When a dog scratches and bites an affected area, they can create cracks in the skin that provide the warm, dark, and moist regions that encourage bacterial growth. Constant irritation forms calluses, which are most often found on their feet but may also be found on the chest, elbows, and hocks.
A callus may be possible protection of the skin, but where calluses reside, there can be the formation of small cysts around the hair follicles that may become irritated and cause bumps, blackheads, holes, or discharge on the callus.
Treatment: Vet diagnosis, antibiotics, and medicated shampoo for two to six weeks. Use soft bedding and maintain the dog at a healthy weight to reduce pressure placed upon the calluses.
2. External Parasites
Fleas are the most common external parasite found on dogs and can cause severe skin irritation when the dog is heavily infested. Other external parasites that cause skin irritation are ear mites, sarcoptic mange mites (scabies), ticks, and flies.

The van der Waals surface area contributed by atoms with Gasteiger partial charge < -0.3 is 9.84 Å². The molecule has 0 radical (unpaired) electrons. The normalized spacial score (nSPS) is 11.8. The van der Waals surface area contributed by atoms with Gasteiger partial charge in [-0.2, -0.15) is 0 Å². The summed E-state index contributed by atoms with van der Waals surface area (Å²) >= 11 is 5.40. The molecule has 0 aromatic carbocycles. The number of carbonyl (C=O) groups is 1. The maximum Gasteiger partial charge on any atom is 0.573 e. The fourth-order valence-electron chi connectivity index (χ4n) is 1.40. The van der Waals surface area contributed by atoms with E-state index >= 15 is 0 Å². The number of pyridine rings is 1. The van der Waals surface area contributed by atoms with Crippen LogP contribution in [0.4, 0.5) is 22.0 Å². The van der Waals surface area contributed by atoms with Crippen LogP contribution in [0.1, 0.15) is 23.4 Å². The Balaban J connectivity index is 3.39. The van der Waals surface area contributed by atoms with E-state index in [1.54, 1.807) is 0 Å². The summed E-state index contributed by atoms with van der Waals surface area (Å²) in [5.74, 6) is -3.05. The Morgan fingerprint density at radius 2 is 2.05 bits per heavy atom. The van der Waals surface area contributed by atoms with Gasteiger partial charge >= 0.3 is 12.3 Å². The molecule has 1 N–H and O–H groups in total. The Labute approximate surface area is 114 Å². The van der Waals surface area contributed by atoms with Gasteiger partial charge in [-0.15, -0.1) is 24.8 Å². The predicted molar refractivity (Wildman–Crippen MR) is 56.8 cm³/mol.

Treatment: Maintaining a well-groomed coat and preventative maintenance schedule, flea and tick medications, and topical ointments. Mite-killing or flea-killing treatments may be necessary to remove a current infestation before preventative maintenance can occur. Additionally, it may be helpful to invest in inflammation, reducing ointment to relieve the dog of irritation.
3. Interdigital Cysts
An interdigital furuncle, or interdigital cyst, are painful lesions located in the interdigital webs of dogs, as described and defined by the Merck Veterinary Manual. They are easily noticed by a welt, sore, or hairless bump located between a dog's toes.
They can be caused by allergies, excess weight, poor foot conformations, mites, ingrown hairs other foreign bodies, or yeast infections.
Treatment: Vet diagnosis, use of antibiotics/steroids/mite-killers, Epsom salt soaks, medicated cloths, or in dire situations, the removal of the webbing between their toes. A controversial procedure as it may cause problems of a different type.